I really like Will Smith. A hell of a lot. Have you ever seen him on the promotional trail for any movie that he’s promoting? The guy is always full of good cheer and great energy and gives perhaps more value on every TV show and interview that he’s dragged into than anyone else I can think of. He truly deserves to be a star and there was, not so long ago, a time when the tentpole July 4th opening slot for Summer blockbuster movies belonged to him. Perhaps it’s because he had it all once before and lost it, perhaps it’s because he picks the right material to work with most of the time or perhaps it’s just because, maybe, he’s a genuinely great guy. Anyway, Men In Black III (main image) is about to hit our cinemas very shortly so before they use the neuralyzer on me let’s see if I can remember ten great Will Smith movies that fans should make sure they check out.
Okay, so I’m starting this list by choosing a film that Smith himself has admitted to everyone wasn’t all that good but I don’t care. It’s certainly not his best film but there’s still enough here to enjoy. Smith and Kevin Kline work well together, the steampunk designs are cool and Kenneth Branagh makes a suitably villainous villain. And Salma Hayek is in it.
It’s not 100% successful from start to finish but this superhero movie with a twist (that twist being that Hancock is, to be quite frank, a bit of an ass) is definitely worth a watch for any one of a number of individual great moments. Jason Bateman lends great support and Charlize Theron is also great.
It’s JUST a romantic comedy, some people may say. That’s not true. Hitch, thanks to the lead performance from Smith and wonderful support from Eva Mendes and Kevin James (this remains, for me, his best cinematic outing), is one of the best romantic comedies of the 21st century. Very sweet in places and very, very funny.
Fans of Isaac Asimov’s work may have been, understandably, upset by this sci-fi action thriller but it is, when judged apart from the source material that it barely relates to, a very slick and enjoyable yarn. A bit too much product placement was another factor that turned some people off but just wait until you get to any one of the fantastic action set-pieces and you’ll forget all about the weaker elements. It also features a standout turn from Alan Tudyk in motion captured form.
This remains, arguably, the most interesting film that Smith has ever done. Based on a play, it features a very strong supporting cast and focuses on dialogue and nuanced characterisations above all else. It’s a very interesting premise and if you haven’t seen it before now then I urge you to seek it out.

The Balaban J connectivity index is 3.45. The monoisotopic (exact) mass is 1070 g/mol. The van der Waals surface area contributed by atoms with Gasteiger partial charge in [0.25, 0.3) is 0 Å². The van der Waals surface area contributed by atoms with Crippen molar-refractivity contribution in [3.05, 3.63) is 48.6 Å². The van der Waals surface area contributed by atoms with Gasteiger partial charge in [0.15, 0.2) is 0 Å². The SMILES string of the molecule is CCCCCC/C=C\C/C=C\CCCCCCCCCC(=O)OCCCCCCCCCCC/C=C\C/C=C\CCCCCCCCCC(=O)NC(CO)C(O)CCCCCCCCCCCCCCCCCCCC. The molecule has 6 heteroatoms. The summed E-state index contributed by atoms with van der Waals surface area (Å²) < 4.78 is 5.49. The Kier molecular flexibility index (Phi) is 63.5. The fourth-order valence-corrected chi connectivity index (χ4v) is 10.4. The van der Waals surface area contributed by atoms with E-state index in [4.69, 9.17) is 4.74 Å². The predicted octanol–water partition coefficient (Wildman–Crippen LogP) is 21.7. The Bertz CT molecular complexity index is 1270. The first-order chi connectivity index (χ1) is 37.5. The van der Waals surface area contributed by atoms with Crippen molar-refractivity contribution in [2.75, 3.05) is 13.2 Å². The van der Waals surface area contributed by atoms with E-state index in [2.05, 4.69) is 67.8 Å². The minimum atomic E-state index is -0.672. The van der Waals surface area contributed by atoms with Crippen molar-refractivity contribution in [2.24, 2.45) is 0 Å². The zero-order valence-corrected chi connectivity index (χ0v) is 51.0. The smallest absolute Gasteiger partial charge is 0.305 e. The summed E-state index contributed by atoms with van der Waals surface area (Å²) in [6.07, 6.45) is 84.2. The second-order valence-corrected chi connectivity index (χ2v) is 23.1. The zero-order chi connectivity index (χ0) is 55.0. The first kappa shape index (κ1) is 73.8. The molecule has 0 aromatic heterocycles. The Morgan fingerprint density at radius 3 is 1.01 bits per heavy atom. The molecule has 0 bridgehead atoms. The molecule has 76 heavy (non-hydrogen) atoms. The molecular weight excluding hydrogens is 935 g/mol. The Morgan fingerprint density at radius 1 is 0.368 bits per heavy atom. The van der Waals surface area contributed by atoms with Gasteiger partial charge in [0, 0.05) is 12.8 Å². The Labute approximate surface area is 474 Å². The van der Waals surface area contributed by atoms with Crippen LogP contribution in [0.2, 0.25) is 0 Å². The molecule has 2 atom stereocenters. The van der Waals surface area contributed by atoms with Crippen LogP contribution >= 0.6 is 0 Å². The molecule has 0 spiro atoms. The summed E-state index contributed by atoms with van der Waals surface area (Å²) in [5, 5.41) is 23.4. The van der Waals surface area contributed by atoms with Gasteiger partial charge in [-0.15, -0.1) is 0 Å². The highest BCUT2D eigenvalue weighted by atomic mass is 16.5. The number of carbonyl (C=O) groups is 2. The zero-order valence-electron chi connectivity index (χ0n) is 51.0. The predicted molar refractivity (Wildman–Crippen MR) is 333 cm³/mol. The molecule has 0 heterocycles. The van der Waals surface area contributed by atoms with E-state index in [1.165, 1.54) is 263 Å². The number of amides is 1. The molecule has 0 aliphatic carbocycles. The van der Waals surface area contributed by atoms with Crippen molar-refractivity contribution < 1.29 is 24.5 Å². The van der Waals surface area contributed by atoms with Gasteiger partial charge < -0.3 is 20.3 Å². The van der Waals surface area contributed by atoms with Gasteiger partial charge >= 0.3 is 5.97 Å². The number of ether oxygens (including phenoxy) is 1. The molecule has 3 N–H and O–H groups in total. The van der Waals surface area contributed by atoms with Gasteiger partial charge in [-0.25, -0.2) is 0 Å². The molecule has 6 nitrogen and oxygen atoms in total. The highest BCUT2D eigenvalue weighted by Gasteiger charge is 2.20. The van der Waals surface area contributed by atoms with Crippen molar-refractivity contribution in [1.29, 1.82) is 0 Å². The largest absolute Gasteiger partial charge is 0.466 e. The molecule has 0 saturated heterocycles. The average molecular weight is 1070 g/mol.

It’s the usual slice of hyper-edited hokum from Tony Scott but this benefits from two important factors that raise it up. The concept is scary but also scarily believable and the cast is one of the best assembled for this kind of action thriller made in the late 90s. Smith, Gene Hackman, Jon Voight, Lisa Bonet, Gabriel Byrne, James LeGros, Barry Pepper, Regina King, Ian Hart, Jake Busey, Scott Caan, Jason Lee, Jack Black, Jamie Kennedy, Seth Green, Philip Baker Hall, Tom Sizemore. You may not rate them highly nowadays but when the movie was first released this was a great mix of old hands and up and coming stars.
A great cast, a great director in the shape of Michael Mann and the role of a lifetime for Smith in this biopic of the boxing legend who could float like a butterfly and sting like a bee. It’s not a modern classic, in my opinion, but Smith gives a central performance that is, at times, uncannily spot on.
In the eyes of many, Michael Bay is the bringer of all that is unholy in modern cinema. I like most of his movies. He often provides superb action moments and a lot of fun. Plenty of bang for your buck. He also, arguably, helped Will Smith on his way to becoming one of the biggest box office stars of the last 20 years by putting him in an action comedy alongside Martin Lawrence. It’s testament to the skill of Smith that even Lawrence comes across as pretty funny in the first movie. The second film added even more ridiculously bombastic moments and some amazing chase sequences, making it and its predecessor essential additions to the shelf of any self-respecting action movie fan.
Barry Sonnenfeld directed this near-perfect sci-fi comedy that worked so well because a) there was a great script and b) Will Smith acting alongside Tommy Lee Jones made everything ten times funnier. Add some absolutely top notch FX work, a supporting cast that includes Linda Fiorentino, Rip Torn, Vincent D’Onofrio and Tony Shalhoub, a great soundtrack that features the usual jaunty work from Danny Elfman plus a hit song from Smith and some big ideas about our entire universe mixed into a script that features a winning one-liner in almost every scene and it’s not hard to see why Men In Black was such a huge hit and, indeed, remains a firm favourite among fans of great comedy.
I think that I already said all that I need to say about this one here.
Feel free to reply with what you agree/disagree with. And while you’re doing that you can start singing the song now. Go on. You know you want to.
“Iiiiiiiiiiin West Philadelphia born and raised
On the playground is where I spent most of my days…..”
You may not have started reading this article with that song in your mind but I guarantee that you’re now trying to get it out of your head while you read this last paragraph. So here’s to The Fresh Prince Of Bel Air, a title still very appropriate for a Hollywood A-list star who unassumingly holds one of the top positions in the kingdom.
If you have a sudden urge to watch a classic Will Smith movie then why not sign up to LOVEFiLM for a one month free trial. You can rent great films such as Independence Day and Bad Boys on both Blu ray and DVD.